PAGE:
The Real Cost of a Poor-Performing Fulfillment Provider

A strong-performing fulfillment provider can be a valuable business partner, helping to increase efficiency, control costs and improve customer service. A subpar provider, on the other hand, can seriously impact your operations in the opposite direction, taking a real toll on your business and your bottom line.

Near-Term Cost Impact

It doesn’t take long for poor fulfillment performance to put a dent in your budget.

Inventory control is one major problem area. If a fulfillment provider doesn’t provide quality inventory control and reporting, they can’t receive or pick properly, and you won’t have the visibility necessary to identify out-of-stocks, lost products or other issues. Inventory costs rise and customer service suffers as a result.

To salvage customer satisfaction, you may need to expedite shipments, thereby incurring increased freight costs as well.

Another short-term impact of poor provider performance is lost time – and time is money, after all. Your time is spent managing exceptions instead of managing your business. You have to figure out how to get products to the DC or to the customer because your fulfillment provider failed to deliver.

Challenges like these become particularly costly during peak sales periods such as the holidays or major promotions. A bad provider doesn’t get better when volume spikes. If they’re struggling in August, their performance will really suffer on Cyber Monday.

Poor service, of course, leads to lost sales, lost customers and ultimately the loss of your good reputation.

Long-Term Cost Impact

If poor performance goes unchecked, you’ll begin to experience higher operational costs.

When customers lose confidence in your products/company, it can be costly to win them back. The bar is much higher the second time around.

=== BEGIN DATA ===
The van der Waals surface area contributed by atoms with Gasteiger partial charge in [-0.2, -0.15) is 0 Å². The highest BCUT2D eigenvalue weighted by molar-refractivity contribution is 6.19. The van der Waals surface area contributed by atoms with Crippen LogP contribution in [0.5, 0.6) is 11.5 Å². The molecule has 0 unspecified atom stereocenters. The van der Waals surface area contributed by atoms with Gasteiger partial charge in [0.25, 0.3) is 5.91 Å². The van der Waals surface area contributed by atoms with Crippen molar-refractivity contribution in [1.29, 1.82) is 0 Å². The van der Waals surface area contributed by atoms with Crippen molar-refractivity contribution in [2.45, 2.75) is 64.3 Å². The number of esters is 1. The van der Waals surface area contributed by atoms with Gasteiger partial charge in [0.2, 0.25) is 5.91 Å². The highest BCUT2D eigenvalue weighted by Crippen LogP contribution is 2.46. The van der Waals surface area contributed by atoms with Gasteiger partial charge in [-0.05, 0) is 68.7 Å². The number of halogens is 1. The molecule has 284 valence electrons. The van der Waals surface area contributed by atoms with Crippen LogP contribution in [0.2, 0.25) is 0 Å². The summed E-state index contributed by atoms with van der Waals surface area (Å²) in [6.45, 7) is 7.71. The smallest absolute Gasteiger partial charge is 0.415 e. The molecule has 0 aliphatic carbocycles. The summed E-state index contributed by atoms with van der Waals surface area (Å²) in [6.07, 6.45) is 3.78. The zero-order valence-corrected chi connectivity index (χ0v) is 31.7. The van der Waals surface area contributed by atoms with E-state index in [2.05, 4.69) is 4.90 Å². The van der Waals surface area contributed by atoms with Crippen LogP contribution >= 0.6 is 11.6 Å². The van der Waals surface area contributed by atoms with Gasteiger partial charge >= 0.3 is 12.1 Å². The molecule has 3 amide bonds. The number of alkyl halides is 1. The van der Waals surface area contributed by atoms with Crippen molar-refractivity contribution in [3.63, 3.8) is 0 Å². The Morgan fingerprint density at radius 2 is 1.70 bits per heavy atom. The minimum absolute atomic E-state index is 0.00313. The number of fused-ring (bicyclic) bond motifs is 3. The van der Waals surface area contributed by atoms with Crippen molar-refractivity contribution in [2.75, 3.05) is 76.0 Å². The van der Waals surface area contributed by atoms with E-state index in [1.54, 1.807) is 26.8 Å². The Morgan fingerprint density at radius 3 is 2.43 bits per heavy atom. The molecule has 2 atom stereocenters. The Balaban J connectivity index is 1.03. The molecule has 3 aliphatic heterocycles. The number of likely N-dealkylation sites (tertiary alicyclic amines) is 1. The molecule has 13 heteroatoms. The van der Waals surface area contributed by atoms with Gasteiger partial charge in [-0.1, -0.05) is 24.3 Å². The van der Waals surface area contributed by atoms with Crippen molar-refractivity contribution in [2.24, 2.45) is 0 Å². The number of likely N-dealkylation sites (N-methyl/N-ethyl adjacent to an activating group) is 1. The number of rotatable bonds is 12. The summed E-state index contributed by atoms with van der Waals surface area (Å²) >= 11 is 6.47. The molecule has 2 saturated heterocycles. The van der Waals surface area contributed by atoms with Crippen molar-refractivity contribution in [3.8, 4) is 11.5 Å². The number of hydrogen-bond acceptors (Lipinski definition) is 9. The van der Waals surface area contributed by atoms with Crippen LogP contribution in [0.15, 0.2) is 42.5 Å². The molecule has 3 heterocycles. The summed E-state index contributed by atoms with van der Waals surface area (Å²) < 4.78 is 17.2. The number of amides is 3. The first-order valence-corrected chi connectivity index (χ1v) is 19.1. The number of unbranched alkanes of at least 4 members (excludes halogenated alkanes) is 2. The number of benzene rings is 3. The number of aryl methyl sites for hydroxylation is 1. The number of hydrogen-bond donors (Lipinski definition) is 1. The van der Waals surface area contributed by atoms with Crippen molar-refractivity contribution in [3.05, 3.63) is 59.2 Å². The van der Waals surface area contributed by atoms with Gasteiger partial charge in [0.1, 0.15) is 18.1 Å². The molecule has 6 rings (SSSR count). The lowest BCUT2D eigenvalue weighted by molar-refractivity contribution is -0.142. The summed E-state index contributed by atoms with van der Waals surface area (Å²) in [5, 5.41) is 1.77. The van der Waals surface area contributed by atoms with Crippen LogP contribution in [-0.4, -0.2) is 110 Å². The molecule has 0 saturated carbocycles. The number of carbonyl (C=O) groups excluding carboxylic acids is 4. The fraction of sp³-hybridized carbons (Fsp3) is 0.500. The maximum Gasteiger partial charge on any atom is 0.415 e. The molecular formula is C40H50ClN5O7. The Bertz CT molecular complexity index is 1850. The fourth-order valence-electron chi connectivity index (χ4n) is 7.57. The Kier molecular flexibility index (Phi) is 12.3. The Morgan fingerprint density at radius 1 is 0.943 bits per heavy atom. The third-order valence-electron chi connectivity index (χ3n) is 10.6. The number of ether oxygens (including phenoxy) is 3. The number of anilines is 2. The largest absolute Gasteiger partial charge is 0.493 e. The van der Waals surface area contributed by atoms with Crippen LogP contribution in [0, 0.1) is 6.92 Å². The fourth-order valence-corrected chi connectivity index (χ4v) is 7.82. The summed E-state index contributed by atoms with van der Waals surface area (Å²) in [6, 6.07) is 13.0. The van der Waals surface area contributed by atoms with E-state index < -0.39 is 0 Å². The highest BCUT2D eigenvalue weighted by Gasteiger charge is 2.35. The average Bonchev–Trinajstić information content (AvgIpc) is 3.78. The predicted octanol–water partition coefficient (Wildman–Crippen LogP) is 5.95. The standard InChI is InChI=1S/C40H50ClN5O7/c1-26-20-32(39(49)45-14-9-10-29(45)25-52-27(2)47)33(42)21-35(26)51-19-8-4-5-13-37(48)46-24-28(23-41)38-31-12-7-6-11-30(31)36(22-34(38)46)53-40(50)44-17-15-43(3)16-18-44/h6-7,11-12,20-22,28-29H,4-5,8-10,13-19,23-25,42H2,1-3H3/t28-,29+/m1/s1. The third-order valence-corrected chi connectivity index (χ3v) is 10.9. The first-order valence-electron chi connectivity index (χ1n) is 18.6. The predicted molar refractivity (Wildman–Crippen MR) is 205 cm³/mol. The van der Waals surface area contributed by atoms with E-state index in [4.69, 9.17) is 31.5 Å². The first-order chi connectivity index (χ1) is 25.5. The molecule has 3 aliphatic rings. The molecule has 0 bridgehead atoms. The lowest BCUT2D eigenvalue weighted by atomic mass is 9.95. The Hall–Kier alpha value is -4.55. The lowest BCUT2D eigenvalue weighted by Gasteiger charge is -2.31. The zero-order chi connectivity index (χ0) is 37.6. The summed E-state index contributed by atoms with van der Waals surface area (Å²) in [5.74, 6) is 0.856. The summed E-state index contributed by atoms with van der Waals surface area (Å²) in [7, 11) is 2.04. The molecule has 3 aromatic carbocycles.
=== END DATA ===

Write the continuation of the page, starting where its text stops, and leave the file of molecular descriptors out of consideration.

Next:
To ensure that you can meet customer expectations, you’ll need to bolster your safety stock – adding as much as 50% for backup because your fulfillment provider’s inventory reporting is unreliable. Naturally, that requires increased storage space. Inventory costs add up.

You may also need to increase internal staffing, perhaps hiring an inventory planner to compensate for your provider’s poor management abilities. In addition, your own staff may become frustrated and more likely to quit because of the negative environment.

With the need to focus on short-term, tactical issues, strategic planning can be difficult. You’re looking one or two weeks out instead of long range, focusing on near-term challenges instead of the bigger picture. That’s when your business really starts to suffer.

When you lose trust in your fulfillment provider, you’ll find that you can’t place orders, make nimble decisions or make commitments with confidence. Ultimately, the uncertainty prevents business growth.

At this point, you may find yourself incurring yet another cost – that of transitioning to another provider.

Early Warning Signs

In today’s direct-to-consumer, omnichannel environment, you’re likely to learn about performance issues quite quickly.

Your customers expect to get exactly what they want, when they want it. With the prevalence of social media today, you’ll get immediate feedback if they don’t. When your customers are dissatisfied, they will let you know – along with everybody else.

Prevention is the Best Medicine

To safeguard your business from poor performance issues, it pays to do your due diligence up front. Take time to research your options and ask plenty of questions before partnering with a third-party provider.

As a rule of thumb, look for an experienced fulfillment partner with the following characteristics:

  • Good communication
  • Extensive resources (space, staffing, equipment and technology)
  • Flexibility/scalability to handle business fluctuations and growth
  • Commitment to quality management/continuous improvement
  • Ability to work with partners throughout the supply chain
  • Overall ease of doing business

Investing the time to find a reliable partner will pay off in the long run. Isn’t your business worth it?

Tom Patterson is Senior Vice President of Warehouse Operations for Saddle Creek Logistics Services

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